“Marco Rubio had a very, very bad night and personally I’d call for him to drop out of the race,” he said. “I think it’s probably time.”

“As a party we should come together and stop this foolishness,” he added later.

Cruz said the results showed he was gaining momentum in the race to catch Trump.

"The scream you hear, the howl that comes from Washington, D.C., is utter terror at what 'We the People' are doing together," Cruz told supporters in Coeur d'Alene, Idaho, after his win in Kansas.

Saturday’s caucuses were not good for Republican Senator Marco Rubio of Florida and Ohio Governor John Kasich as both shut out in the day's four Republican contests.

The races were open only to registered Republicans, but not the independent and disaffected Democratic voters who have helped Trump to be the front-runner candidate.

On the Democratic side, Vermont Senator Bernie Sanders recorded two crucial victories in Kansas and Nebraska as he tries to narrow the gap with the overall front-runner Hillary Clinton, who won in Louisiana.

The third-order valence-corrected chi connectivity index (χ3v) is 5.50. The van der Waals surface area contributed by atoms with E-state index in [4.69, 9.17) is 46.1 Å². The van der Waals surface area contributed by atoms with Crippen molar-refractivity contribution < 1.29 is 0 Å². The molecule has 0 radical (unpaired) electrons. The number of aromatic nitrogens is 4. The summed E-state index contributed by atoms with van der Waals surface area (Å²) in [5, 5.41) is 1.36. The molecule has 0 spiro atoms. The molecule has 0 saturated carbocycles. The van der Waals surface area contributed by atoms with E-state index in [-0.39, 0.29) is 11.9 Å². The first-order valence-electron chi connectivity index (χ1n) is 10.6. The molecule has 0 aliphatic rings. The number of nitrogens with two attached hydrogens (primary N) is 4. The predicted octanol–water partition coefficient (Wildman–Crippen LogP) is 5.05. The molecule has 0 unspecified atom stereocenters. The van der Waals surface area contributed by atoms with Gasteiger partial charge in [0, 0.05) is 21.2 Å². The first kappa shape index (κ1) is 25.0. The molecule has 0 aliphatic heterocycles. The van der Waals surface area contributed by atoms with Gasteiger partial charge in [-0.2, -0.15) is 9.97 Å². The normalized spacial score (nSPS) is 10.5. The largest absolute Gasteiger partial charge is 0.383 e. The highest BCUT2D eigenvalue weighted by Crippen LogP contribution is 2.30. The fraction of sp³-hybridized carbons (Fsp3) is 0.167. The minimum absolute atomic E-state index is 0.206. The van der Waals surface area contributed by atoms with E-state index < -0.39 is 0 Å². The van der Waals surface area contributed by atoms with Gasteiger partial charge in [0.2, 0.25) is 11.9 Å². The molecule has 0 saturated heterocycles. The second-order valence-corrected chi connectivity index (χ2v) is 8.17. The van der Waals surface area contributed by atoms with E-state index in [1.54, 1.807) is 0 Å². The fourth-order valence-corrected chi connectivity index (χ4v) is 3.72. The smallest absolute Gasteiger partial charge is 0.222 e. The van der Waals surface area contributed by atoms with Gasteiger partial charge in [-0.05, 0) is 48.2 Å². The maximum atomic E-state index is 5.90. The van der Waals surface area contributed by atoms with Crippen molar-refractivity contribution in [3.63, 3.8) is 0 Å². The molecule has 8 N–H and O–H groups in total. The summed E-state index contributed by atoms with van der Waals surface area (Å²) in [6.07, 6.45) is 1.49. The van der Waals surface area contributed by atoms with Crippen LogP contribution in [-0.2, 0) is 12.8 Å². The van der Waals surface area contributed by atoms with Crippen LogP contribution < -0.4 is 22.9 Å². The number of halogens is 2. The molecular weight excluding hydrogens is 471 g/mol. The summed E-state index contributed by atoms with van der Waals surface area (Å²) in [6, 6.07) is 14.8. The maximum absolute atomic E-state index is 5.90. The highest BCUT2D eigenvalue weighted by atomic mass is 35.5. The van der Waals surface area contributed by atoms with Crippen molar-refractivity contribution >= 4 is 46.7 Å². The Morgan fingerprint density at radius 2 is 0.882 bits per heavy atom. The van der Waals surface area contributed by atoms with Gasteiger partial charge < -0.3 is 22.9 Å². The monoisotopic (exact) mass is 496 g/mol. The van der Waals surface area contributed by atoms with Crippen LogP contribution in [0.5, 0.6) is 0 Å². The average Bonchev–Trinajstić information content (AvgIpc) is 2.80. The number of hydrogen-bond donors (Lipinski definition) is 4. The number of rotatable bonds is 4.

Following his wins on Saturday, Sanders said he was not planning to end his efforts for the White House anytime soon.


Top Stories Sun, 06 Mar 2016 07:25:07 +0000
Egyptian student to be deported from US over Trump threat An Egyptian student in the US state of California is facing deportation after threatening on Facebook to kill US Republican presidential candidate Donald Trump.

On February 12, Emadeldin Elsayed, aged 23, was apprehended by US federal agents at the Los Angeles-area flight school where he was attending after posting a death threat against Trump.

"I am willing to kill Donald Trump and serve a life sentence. The whole world would thank me for doing that," Elsayed wrote on his Facebook page, according to his attorney Hani Bushra.

Bushra said on Thursday his client had shown poor judgment in his Facebook posting and he by no means meant to harm Trump and regretted his actions.

Authorities did not file any criminal charges against Elsayed but an immigration judge earlier this week ordered his deportation on condition that the flight school had terminated his enrollment and as such his student visa was no longer valid.

"He is just a kid who did something stupid," attorney said. "This was more angry rhetoric similar to rhetoric that perhaps is even used by Mr Donald Trump himself when he says things like we are going to kill the family members of terrorists and their children and their wives,”

He added, "I don't think he really means that and I don't think my client meant what he said."


Top Stories Fri, 04 Mar 2016 10:24:36 +0000